Supreme Court: Answering a reference the 3-judge bench of RF Nariman, Navin Sinha and Indira Banerjee, JJ has held that if a plaint is returned under Order VII Rule 10 and 10A of CPC, for presentation in the court in which it should have been instituted, the plaint is to be considered as a fresh plaint and the trial is to be conducted de novo.
The Court was hearing the reference by a two Judge Bench opining a perceived conflict between two Division Bench decisions in Joginder Tuli v. S.L. Bhatia, (1997) 1 SCC 502 and Oil and Natural Gas Corporation Ltd. v. Modern Construction & Co., (2014) 1 SCC 648.
“Normally, when the plaint is directed to be returned for presentation to the proper court perhaps it has to start from the beginning but in this case, since the evidence was already adduced by the parties, the matter was tried accordingly. The High Court had directed to proceed from that stage at which the suit stood transferred. We find no illegality in the order passed by the High Court warranting interference.”
“If the court where the suit is instituted, is of the view that it has no jurisdiction, the plaint is to be returned in view of the provisions of Order 7 Rule 10 CPC and the plaintiff can present it before the court having competent jurisdiction. In such a factual matrix, the plaintiff is entitled to exclude the period during which he prosecuted the case before the court having no jurisdiction in view of the provisions of Section 14 of the Limitation Act, and may also seek adjustment of court fee paid in that court. However, after presentation before the court of competent jurisdiction, the plaint is to be considered as a fresh plaint and the trial is to be conducted de novo even if it stood concluded before the court having no competence to try the same.”
If a plaint is returned under Order VII Rule 10 and 10A of CPC, for presentation in the court in which it should have been instituted, whether the suit shall proceed de novo or will it continue from the stage where it was pending before the court at the time of returning of the plaint?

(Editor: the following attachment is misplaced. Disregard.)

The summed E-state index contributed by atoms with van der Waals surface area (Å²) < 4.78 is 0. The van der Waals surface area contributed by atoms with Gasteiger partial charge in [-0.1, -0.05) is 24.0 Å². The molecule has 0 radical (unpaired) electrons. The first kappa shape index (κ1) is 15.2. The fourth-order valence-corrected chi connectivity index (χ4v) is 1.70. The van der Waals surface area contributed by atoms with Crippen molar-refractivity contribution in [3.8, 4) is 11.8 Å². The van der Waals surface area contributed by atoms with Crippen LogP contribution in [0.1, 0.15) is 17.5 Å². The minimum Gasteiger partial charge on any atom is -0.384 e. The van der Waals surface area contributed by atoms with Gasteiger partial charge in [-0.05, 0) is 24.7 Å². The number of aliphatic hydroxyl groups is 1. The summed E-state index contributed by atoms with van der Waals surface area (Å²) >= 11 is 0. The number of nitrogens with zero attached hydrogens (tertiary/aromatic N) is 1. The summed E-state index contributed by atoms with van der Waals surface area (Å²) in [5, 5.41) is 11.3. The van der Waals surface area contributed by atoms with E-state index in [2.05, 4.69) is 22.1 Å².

Larger Bench’s answer to reference
The Court noticed that the observations in Joginder Tuli verdict are very clear that the suit has to proceed afresh before the proper court and that the directions came to be made more in the peculiar facts of the case in exercise of the discretionary jurisdiction under Article 136 of the Constitution. Further, it does not take into consideration any earlier judgments and there is no discussion of the law either. Hence, it has no precedential value as laying down any law.
The Modern Construction verdict, on the hand, was pronounced after consideration of the law and precedents requiring reconsideration in view of any conflict with Joginder Tuli Verdict and hence, lays down the correct law.
The Court also overruled the ruling in Oriental Insurance Company Ltd. v. Tejparas Associates and Exports Pvt. Ltd., (2019) 9 SCC 435, wherein it was held that in pursuance of the amendment dated 01021977 by reason of insertion of Rule 10A to Order VII, it cannot be said that under all circumstances the return of a plaint for presentation before the appropriate court shall be considered as a fresh filing.
Explaining the statutory scheme, the Court noticed that the language of Order VII Rule 10-A is in marked contrast to the language of Section 24(2) and Section 25(3) of CPC. In cases dealing with transfer of proceedings from a Court having jurisdiction to another Court, the discretion vested in the Court by Sections 24(2) and 25(3) either to retry the proceedings or proceed from the point at which such proceeding was transferred or withdrawn, is in marked contrast to the scheme under Order VII Rule 10 read with Rule 10-A where no such discretion is given and the proceeding has to commence de novo.
The Court, hence, held that Oriental Insurance Co. does not lay down the correct law.
[EXL Careers v. Frankfinn Aviation Services Pvt. Ltd., 2020 SCC OnLine SC 621 , decided on 05.08.2020]